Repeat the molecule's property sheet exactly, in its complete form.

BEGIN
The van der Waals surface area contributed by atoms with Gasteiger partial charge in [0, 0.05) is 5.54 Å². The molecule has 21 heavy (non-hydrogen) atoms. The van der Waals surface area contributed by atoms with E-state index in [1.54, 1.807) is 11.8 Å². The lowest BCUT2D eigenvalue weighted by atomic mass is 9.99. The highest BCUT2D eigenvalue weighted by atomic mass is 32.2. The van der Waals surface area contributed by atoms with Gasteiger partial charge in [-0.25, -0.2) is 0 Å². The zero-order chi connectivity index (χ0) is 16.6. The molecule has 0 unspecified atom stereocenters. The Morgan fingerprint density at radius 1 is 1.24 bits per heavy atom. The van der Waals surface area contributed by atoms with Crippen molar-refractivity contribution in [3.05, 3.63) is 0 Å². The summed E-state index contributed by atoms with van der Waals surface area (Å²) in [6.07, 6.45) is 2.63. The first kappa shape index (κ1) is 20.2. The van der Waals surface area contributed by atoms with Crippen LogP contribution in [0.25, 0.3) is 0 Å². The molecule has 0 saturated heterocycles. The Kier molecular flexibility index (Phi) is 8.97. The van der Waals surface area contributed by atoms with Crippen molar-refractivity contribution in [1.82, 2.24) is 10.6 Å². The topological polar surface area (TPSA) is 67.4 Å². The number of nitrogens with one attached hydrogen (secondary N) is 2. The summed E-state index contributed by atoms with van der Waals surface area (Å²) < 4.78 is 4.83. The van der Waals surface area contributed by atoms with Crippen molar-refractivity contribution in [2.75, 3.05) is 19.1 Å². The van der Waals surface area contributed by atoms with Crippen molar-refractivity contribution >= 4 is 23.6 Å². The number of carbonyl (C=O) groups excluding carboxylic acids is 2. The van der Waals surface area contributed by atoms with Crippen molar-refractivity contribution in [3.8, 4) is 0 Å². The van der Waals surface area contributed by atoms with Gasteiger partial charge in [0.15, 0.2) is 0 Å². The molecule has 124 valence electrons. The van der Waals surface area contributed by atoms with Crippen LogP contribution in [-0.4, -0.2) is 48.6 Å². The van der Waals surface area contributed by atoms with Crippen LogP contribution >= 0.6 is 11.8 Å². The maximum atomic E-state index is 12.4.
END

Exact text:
The van der Waals surface area contributed by atoms with Gasteiger partial charge in [0, 0.05) is 5.54 Å². The molecule has 21 heavy (non-hydrogen) atoms. The van der Waals surface area contributed by atoms with E-state index in [1.54, 1.807) is 11.8 Å². The lowest BCUT2D eigenvalue weighted by atomic mass is 9.99. The highest BCUT2D eigenvalue weighted by atomic mass is 32.2. The van der Waals surface area contributed by atoms with Gasteiger partial charge in [-0.25, -0.2) is 0 Å². The zero-order chi connectivity index (χ0) is 16.6. The molecule has 0 unspecified atom stereocenters. The Morgan fingerprint density at radius 1 is 1.24 bits per heavy atom. The van der Waals surface area contributed by atoms with Crippen molar-refractivity contribution in [3.05, 3.63) is 0 Å². The summed E-state index contributed by atoms with van der Waals surface area (Å²) in [6.07, 6.45) is 2.63. The first kappa shape index (κ1) is 20.2. The van der Waals surface area contributed by atoms with Crippen LogP contribution in [0.25, 0.3) is 0 Å². The molecule has 0 saturated heterocycles. The Kier molecular flexibility index (Phi) is 8.97. The van der Waals surface area contributed by atoms with Crippen molar-refractivity contribution in [1.82, 2.24) is 10.6 Å². The topological polar surface area (TPSA) is 67.4 Å². The number of nitrogens with one attached hydrogen (secondary N) is 2. The summed E-state index contributed by atoms with van der Waals surface area (Å²) < 4.78 is 4.83. The van der Waals surface area contributed by atoms with Crippen molar-refractivity contribution in [2.75, 3.05) is 19.1 Å². The van der Waals surface area contributed by atoms with Crippen molar-refractivity contribution >= 4 is 23.6 Å². The number of carbonyl (C=O) groups excluding carboxylic acids is 2. The van der Waals surface area contributed by atoms with Crippen molar-refractivity contribution in [3.8, 4) is 0 Å². The van der Waals surface area contributed by atoms with Gasteiger partial charge in [0.15, 0.2) is 0 Å². The molecule has 124 valence electrons. The van der Waals surface area contributed by atoms with Crippen LogP contribution in [-0.4, -0.2) is 48.6 Å². The van der Waals surface area contributed by atoms with Crippen LogP contribution >= 0.6 is 11.8 Å². The maximum atomic E-state index is 12.4.